DISD's Bernadette Nutall Says "Let's Be Clear" on Home Rule. She Should Go First.

DISD Trustee Bernadette Nutall
DISD Trustee Bernadette Nutall

Last week somebody called me and asked me to go back and listen to Krys Boyd's April 29 Think program on KERA radio, in which Dallas Mayor Mike Rawlings and Dallas school trustee Bernadette Nutall debated "home rule," a proposal that could radically change the way we govern Dallas public schools.

I did go back and listen. I'm a print person. Sometimes I can't get it unless I see it in print, so I transcribed portions of the show, of which I'm only going to show you a few snippets. It did help. And hurt.

The main impression I drew from seeing these exchanges on the page was of Nutall. She simply would not or could not respond directly to any of the points Rawlings raised. She clearly doesn't like the home rule idea. That much comes across. But she's all over the map on the fundamental question of board responsibility for academic performance.

Sometimes she sounds as if she doesn't believe the board has any such responsibility -- it's all on the superintendent. But then she sounds as if she thinks the elected board is the only entity that has any true responsibility to students and parents, which I would take as responsibility for academic performance.

At one point, she says, "Let's clarify. There's a difference between governance and administration. Let's be clear about the governance. The board of directors, the trustees, are responsible for hiring and firing the superintendent, the budget, and we are responsible for policy. The administration is responsible for implementation of the plan. I think we have a difference of communication here. We are saying 'the board.' The board only governs the district, but yet there is a superintendent that we hold accountable through all of these things that it takes to educate children."

But later, discussing a home rule proposal that the board be automatically recalled if academic performance falls below the level of other peer districts, she says -- or seems to say -- that an elected board is the only form of governance that can be held accountable for academic performance.

"You hold me accountable," Nutall says, "and when we talk about accountability, you have the option to vote that trustee or elected official in or out. In three years you can replace that person, so it's very important to me to have that voice to vote with voting in or out or the other eight trustees, so I would not support appointing. So who appoints you is who you are committed to. We are committed as elected officials to our parents, our students and the constituents, and so I think the history of single member districts is very important, and I think you still need to remain single member districts for that voice for all areas of Dallas."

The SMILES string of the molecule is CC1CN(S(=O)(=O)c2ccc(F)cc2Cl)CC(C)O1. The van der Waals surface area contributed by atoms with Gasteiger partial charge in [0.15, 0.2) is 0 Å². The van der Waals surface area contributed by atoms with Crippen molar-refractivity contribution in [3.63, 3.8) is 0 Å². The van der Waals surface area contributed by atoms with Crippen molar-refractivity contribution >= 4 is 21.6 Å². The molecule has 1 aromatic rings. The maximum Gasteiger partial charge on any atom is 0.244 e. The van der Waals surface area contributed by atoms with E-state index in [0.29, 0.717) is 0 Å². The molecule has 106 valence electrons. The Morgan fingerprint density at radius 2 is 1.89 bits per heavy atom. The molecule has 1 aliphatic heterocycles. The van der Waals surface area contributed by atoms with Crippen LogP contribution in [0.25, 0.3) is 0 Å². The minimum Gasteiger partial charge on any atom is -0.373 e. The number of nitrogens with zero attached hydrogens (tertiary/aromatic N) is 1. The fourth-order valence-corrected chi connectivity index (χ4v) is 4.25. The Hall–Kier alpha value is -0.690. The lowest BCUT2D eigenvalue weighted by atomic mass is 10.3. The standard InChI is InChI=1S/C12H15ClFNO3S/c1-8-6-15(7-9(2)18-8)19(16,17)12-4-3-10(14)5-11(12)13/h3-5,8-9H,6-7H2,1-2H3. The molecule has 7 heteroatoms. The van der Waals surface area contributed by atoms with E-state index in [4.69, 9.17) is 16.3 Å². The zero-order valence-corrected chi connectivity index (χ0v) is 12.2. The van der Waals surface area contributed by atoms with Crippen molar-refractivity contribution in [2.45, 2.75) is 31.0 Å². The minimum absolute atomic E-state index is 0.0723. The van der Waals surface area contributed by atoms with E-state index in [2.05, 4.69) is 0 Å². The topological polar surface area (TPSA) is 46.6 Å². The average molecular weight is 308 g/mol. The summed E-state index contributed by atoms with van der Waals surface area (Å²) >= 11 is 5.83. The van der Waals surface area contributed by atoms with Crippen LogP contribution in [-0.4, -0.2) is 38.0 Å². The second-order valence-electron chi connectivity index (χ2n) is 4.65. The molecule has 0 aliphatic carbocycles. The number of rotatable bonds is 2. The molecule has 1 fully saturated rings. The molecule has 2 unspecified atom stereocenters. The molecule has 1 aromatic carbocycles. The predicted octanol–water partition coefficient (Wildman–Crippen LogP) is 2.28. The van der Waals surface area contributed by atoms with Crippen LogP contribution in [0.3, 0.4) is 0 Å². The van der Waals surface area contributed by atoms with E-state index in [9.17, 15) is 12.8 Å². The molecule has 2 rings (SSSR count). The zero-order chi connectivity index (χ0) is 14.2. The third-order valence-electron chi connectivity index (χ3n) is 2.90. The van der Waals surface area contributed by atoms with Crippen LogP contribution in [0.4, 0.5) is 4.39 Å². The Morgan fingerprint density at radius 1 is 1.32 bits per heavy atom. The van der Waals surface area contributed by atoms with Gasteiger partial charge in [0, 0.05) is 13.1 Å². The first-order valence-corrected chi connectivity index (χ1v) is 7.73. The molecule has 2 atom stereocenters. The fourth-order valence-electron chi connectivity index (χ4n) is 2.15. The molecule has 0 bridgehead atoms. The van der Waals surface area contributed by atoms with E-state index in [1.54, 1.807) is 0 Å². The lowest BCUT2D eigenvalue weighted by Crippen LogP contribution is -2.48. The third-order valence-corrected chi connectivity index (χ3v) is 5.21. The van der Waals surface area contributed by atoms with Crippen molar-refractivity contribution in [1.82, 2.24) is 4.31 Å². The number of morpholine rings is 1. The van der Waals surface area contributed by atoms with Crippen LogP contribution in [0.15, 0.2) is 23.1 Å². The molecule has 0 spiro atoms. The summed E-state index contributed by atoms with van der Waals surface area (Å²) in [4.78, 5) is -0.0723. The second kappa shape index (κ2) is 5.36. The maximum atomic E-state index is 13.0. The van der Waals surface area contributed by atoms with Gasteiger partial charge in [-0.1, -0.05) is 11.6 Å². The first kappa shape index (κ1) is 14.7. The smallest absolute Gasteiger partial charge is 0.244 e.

There was one point in this maddening sea of non sequitur when I thought Rawlings tried to crack through the fog with a single simple declaration. He said: "Here is one piece of data. Houston ISD has the same poverty level as we have. Twice as many college-ready students. Twice as many. That's just pure unadulterated facts."

Yeah. No kidding. Let's stop behaving as if we are inventing the wheel here. In Houston we have a peer city in the same part of the country with very similar demographics operating under the same state laws, and they produce twice as many college-ready students. I thought was a good brass tacks question, and I really wanted to hear how Nutall would answer.

She didn't. Instead, she rambled off in 12 different directions and never once addressed the Houston question. Finally Krys Boyd, the host of the show, tried to rein it in: "Bernadette," she said, "what is the one thing you would change?"

Nutall said, "Right now what I would change, we have a $1.6 billion budget. So I would look to see how we spend our money. We need to look at the cost per student."

That's the one thing she would change? No, more to the point: was that even an attempt to answer the question just put to her?

It's not just Nutall. An awful lot of the anti-home rule rhetoric is an imprecise evocation of all the bad things that could happen under home rule, or the good things that might not happen, along with invidious suggestions about the real motives of people behind it, all of which winds up creating a kind of dark zone, a rocky fog-girt end of the ocean where mythical beings lurk in hopes of feasting on ship-wrecked sailors.

I'm not for home rule. I'm not against it. I just want to hear the duly elected members of the Dallas Independent School District board of trustees answer that one question about Houston. Really. I'm, curious. It's a good question. One question. Let's hear it.

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